Poisoned fisheries, spoiled beaches: Price of our addiction to petroleum

Oil washes ashore in Grand Isle, La., Friday, May 21, 2010.

Oil washes ashore in Grand Isle, La., Friday, May 21, 2010.

WASHINGTON — It’s the time of year when I start to think longingly of my favorite playground — the Florida Panhandle, with its sugary white beaches bordered by the turquoise waters of the Gulf of Mexico. By now, the weather is just right, the water warm, the breezes mild.

Oh, there’s one thing I forgot to mention — tar balls.  This year, beachgoers might be wading into oily gook generated by the catastrophic oil spill, which is spewing out 5,000 barrels of oil a day. Or 95,000 barrels a day. No one really knows. And no one knows how long it could take to plug the underwater well.

You’d think that a disaster unfolding as we watch, helplessly, would stir the chilly, polarized waters of Washington politics, perhaps churning up a sense of urgency over energy legislation. If anything illustrates the dangers of our addiction to petroleum, this metastasizing-by-the minute mess does just that.

But the strange business of politics doesn’t work as you might imagine. The Deepwater Horizon explosion seems to have had the opposite effect, blowing up the fragile compromise that seemed the best hope for a Senate bill this year.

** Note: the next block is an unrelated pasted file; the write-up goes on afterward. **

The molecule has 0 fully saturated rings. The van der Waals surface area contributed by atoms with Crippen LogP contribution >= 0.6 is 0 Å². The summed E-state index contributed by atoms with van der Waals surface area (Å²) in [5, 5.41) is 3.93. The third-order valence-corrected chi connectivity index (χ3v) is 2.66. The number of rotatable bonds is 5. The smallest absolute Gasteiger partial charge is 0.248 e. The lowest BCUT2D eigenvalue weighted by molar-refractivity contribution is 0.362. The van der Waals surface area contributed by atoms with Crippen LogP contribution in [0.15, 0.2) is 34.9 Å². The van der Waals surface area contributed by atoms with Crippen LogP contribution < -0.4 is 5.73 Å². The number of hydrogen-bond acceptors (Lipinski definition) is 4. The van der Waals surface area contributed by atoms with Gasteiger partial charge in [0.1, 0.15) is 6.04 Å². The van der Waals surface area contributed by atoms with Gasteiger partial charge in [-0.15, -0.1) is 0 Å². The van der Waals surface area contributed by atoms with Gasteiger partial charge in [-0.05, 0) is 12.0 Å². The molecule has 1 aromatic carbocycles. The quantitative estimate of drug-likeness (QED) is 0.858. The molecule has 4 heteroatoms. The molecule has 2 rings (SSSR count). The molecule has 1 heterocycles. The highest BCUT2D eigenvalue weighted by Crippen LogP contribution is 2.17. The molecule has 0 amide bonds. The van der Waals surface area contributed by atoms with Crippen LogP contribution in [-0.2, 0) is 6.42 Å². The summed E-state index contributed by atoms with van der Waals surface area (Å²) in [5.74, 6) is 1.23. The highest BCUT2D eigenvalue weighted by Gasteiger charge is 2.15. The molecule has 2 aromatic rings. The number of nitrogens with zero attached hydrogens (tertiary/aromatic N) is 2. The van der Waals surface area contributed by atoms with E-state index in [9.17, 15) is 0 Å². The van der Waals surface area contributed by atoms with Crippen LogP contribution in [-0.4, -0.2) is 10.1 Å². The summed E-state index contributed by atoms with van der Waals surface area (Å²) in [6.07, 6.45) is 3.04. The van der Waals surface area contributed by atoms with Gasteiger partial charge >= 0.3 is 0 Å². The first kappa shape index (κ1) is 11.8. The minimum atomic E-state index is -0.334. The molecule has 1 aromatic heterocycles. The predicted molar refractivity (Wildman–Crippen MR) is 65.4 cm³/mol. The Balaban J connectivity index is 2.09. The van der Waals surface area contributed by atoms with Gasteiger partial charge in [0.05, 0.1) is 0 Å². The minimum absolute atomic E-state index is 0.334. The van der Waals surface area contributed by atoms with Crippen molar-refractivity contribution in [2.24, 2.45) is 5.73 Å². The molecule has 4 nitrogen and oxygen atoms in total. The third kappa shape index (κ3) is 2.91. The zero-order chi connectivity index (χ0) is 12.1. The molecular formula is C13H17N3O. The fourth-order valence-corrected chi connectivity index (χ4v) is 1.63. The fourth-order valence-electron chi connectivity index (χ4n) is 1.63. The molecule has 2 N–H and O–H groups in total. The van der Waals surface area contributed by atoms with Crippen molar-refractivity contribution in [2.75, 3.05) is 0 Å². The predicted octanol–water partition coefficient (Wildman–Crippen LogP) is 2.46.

John Kerry (D-Mass.), Joe Lieberman (I-Conn.) and Lindsey Graham (R-S.C.) spent several months in negotiations attempting to hammer out a proposal that would draw bi-partisan support. With a goal of reducing the gases that surround the planet and trap heat, the bill sets up a system for pricing carbon emissions. It aims to reduce greenhouse gas emissions by 17 percent by 2020 and by 83 percent by 2050 (compared to 2005 levels).

It offers significant enticements to lure the support of various industries, including loans for nuclear power plants and incentives for the use of natural gas. It also supports the development of alternative fuels, which would reduce our dependence on petroleum.

But Graham abruptly withdrew from negotiations a few weeks ago, saying the Deepwater Horizon disaster required a “time-out.”  He noted that the accident has made it more difficult to get Democratic votes for expanded offshore drilling, which he believes is an essential part of any comprehensive energy bill. (After the oil rig explosion, Kerry and Lieberman rewrote portions of the bill dealing with offshore drilling, sharply limiting operations in some areas.) That aside, it’s also true that Graham was not having much luck persuading his Republican colleagues to support the bill.